It took a long time for me to convince myself, post-stomping, that going back to finish Final Fantasy III was a good idea. It was disheartening, to say the least, and I don’t think it was because I failed, but rather because I felt like I should have been able to succeed. There didn’t seem to be much of an indication that I was going to be in over my head until it was far too late for me to turn back, and because it is impossible to escape from that final stretch of six fights once you have begun, knowing what you’ll face at the very end basically has to be seen to be believed. It’s a sequence that is designed for you to fail it at least once, and I really don’t like that.
I did, however, eventually complete the game. I may have contemplated simply *saying* that I finished it and moving on from there, but in the end, I thought it would bother me to have cheated on my own project, so I didn’t do it. Had I failed in the final sequence again, I might have felt differently, but I went in a bit better prepared this time.
The first time I attempted the final boss gauntlet, my party was around level 50. They had all settled reasonably well into their jobs by that point, particularly the Ninja and the Dragoon, who remained the heavy hitters up until close to the end (my former Black Mage still didn’t know quite what she wanted to be when she grew up, but had gone through enough as a Sage that I felt reasonably confident about her abilities).
When I was unceremoniously swatted down by a bastard of a dragon on my first run, I decided that it was probably time to level-grind. So, I swapped my Sage’s job to Summoner (so that I could rely more on her doing damage when needed and less on the admittedly awesome support spells that a Sage’s summons can sometimes produce) and headed back through the outer ring of the Ancient’s Maze to the surrounding forests.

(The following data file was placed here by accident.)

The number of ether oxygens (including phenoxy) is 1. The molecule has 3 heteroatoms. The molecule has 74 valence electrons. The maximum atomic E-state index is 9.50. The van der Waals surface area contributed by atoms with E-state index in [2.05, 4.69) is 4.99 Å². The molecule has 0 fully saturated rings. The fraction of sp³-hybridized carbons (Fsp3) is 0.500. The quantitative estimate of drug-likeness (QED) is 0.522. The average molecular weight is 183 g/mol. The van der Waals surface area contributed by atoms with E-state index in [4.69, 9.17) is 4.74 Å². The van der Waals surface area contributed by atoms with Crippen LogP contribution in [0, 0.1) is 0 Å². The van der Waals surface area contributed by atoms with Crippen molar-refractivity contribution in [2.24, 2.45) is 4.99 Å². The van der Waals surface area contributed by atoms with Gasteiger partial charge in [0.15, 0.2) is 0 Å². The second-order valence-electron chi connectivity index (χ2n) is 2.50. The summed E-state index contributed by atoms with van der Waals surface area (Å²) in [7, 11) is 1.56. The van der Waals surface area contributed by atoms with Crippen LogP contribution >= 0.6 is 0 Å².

And then I ran in circles. For hours. MANY hours. My strategy for about a week was to turn on Netflix, queue up some Battlestar Galactica, and auto-pilot myself through as many battles as I could handle, glancing down at my DS only when it was strictly required. It doesn’t speak particularly highly of your game’s design if looking at the game itself becomes actively distasteful and requires a distraction to force yourself through, but that’s what I did. When we were around level 56, it was time to try again.
For the first part of the run, things went about the same as they had before. I didn’t have any trouble with any of the early boss fights, and I began to hope that my preparations had been sufficient, and that I would be able to breeze through without the disheartening defeated sting (that likely would have taken me weeks again to recover from).
The last three fights of the game are where things really get nasty. The four before the final boss are all fairly rough, and you can actually take them on in any order; it makes sense to tackle the slightly easier ones first, though, so that you can reap the benefits of the added experience before going up against the tougher ones. I managed to take down the dragon that had ended my previous attempt, and then headed to the penultimate boss: Cerberus.